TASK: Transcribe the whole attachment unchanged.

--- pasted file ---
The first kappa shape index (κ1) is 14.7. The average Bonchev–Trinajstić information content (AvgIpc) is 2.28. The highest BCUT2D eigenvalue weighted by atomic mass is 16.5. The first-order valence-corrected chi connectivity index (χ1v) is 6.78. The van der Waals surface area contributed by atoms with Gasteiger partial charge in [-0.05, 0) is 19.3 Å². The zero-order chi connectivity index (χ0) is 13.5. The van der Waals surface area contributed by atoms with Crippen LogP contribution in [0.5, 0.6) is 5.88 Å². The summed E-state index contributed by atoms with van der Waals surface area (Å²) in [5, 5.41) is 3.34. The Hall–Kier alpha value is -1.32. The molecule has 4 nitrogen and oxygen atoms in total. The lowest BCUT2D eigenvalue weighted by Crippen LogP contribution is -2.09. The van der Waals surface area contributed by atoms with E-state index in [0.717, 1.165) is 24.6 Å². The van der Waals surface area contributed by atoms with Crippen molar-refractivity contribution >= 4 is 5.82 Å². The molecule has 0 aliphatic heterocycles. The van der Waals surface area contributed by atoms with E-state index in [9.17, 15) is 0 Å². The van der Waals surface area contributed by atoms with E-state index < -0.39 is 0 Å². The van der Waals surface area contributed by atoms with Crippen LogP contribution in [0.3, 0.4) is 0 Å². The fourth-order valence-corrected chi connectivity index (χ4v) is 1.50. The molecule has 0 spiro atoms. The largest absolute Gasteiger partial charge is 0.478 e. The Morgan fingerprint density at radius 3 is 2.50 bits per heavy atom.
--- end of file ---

The first kappa shape index (κ1) is 14.7. The average Bonchev–Trinajstić information content (AvgIpc) is 2.28. The highest BCUT2D eigenvalue weighted by atomic mass is 16.5. The first-order valence-corrected chi connectivity index (χ1v) is 6.78. The van der Waals surface area contributed by atoms with Gasteiger partial charge in [-0.05, 0) is 19.3 Å². The zero-order chi connectivity index (χ0) is 13.5. The van der Waals surface area contributed by atoms with Crippen LogP contribution in [0.5, 0.6) is 5.88 Å². The summed E-state index contributed by atoms with van der Waals surface area (Å²) in [5, 5.41) is 3.34. The Hall–Kier alpha value is -1.32. The molecule has 4 nitrogen and oxygen atoms in total. The lowest BCUT2D eigenvalue weighted by Crippen LogP contribution is -2.09. The van der Waals surface area contributed by atoms with E-state index in [0.717, 1.165) is 24.6 Å². The van der Waals surface area contributed by atoms with Crippen molar-refractivity contribution >= 4 is 5.82 Å². The molecule has 0 aliphatic heterocycles. The van der Waals surface area contributed by atoms with E-state index in [9.17, 15) is 0 Å². The van der Waals surface area contributed by atoms with E-state index < -0.39 is 0 Å². The van der Waals surface area contributed by atoms with Crippen LogP contribution in [0.3, 0.4) is 0 Å². The fourth-order valence-corrected chi connectivity index (χ4v) is 1.50. The molecule has 0 spiro atoms. The largest absolute Gasteiger partial charge is 0.478 e. The Morgan fingerprint density at radius 3 is 2.50 bits per heavy atom.